If you're a horror film buff, you should probably see the documentary Nightmares in Red, White, and Blue, but mainly because it's a fun historical review of American horror cinema, and not for any especially profound genre insights. You'll see clips from a few titles you might not be familiar with, and you'll enjoy the convention-panel-like ruminations of legends like John Carpenter and George Romero, discussing their work in the context of their personal lives and their perceptions of American history.
I've never owned a copy of Fangoria, but I enjoyed this documentary on the above basis. Where it lost me was in some of its attempted connections between American history and the trends in American horror films. When those connections seemed legitimate, it was largely because the films in question were so beat-you-over-the-head-with-something-rusty obvious about it—e.g. the '80s consumerism satire The Stuff, whose creator Larry Cohen is among those interviewed (not to mention the wonderfully endearing They Live). When those connections were more strained, you feel like you're watching the audiovisual version of an undergraduate film studies essay, and a fairly insightless one at that.
The latter type of connection seemed to outnumber the former, and this fact would lead me to not recommend NiRWB at all were it not for a few things it does right. One example: the film's willingness to get directly and specifically political. Lots of great horror is political, after all, so had the film tried to steer clear of that, I'd have been much more disappointed. (Granted, the Scary Reagan shot was a little much, but on the other hand, that was a scary time and he was a scary guy, so.)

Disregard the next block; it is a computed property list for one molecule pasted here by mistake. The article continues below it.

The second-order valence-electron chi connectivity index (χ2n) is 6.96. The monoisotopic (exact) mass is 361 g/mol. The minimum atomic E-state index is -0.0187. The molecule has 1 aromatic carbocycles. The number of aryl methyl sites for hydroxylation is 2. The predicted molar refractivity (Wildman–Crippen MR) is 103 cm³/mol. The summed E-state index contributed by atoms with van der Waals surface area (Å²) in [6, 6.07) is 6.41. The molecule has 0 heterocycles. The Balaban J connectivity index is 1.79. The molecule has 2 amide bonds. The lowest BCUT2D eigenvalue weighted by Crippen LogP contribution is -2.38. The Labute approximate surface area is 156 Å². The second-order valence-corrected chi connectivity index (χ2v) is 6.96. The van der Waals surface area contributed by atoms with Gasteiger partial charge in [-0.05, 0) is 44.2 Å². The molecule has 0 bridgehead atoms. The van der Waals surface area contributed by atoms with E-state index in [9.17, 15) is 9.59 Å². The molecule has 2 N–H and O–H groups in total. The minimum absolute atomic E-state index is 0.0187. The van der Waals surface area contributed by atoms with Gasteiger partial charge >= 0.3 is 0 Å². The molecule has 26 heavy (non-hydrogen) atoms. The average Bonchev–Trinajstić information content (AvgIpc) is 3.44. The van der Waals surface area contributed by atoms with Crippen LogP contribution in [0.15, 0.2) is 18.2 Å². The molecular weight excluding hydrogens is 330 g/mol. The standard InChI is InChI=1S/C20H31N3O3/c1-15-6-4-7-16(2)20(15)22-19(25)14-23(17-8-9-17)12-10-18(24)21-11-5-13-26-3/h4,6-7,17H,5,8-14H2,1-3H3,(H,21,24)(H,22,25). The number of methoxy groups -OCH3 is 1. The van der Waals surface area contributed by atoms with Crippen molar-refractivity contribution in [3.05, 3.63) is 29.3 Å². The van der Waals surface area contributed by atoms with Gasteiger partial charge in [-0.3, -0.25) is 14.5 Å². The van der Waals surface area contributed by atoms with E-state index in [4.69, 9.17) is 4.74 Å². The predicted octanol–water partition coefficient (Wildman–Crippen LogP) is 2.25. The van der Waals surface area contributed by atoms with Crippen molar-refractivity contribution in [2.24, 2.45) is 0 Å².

One other redeeming quality is the surprising amount of insight we get into the personalities of some of the directors interviewed here. I wanted more Corman, but we got lots of Romero and Carpenter, which was nice—and which confirmed my long-held suspicion that those are a couple of seriously, seriously jaded guys.
Significantly, I think NiRWB's focus on attempting connections with history underemphasizes the absolute fact that the lion's share of this genre is about cashing in, and more cynically than with other genres, I'd argue. I've seen a lot of the '50s B-horror/sci-fi discussed early in this documentary, and those films used the bomb as nothing more profound than a cheap plot device at least as frequently as they attempted to philosophize about mankind's destiny. Come the '70s and '80s, horror focused increasingly on tits and gore because that's what the kids would pay to see—but they would have done so just as readily in the '20s and '30s if not for the censors. If this documentary is right, and American horror cinema functions (purposely) to help us explore our anxieties in the same way that literary horror has since Wieland, then the American horror films of the future will be dominated by the sorts of really, really bleak endings that have heretofore been the domain of Romero and the like (and haven't been as profitable as those where somebody survives), because I don't think it's a reach to say that a lot of people feel the problems our society faces are without solutions.
Star Score: 2 out of 5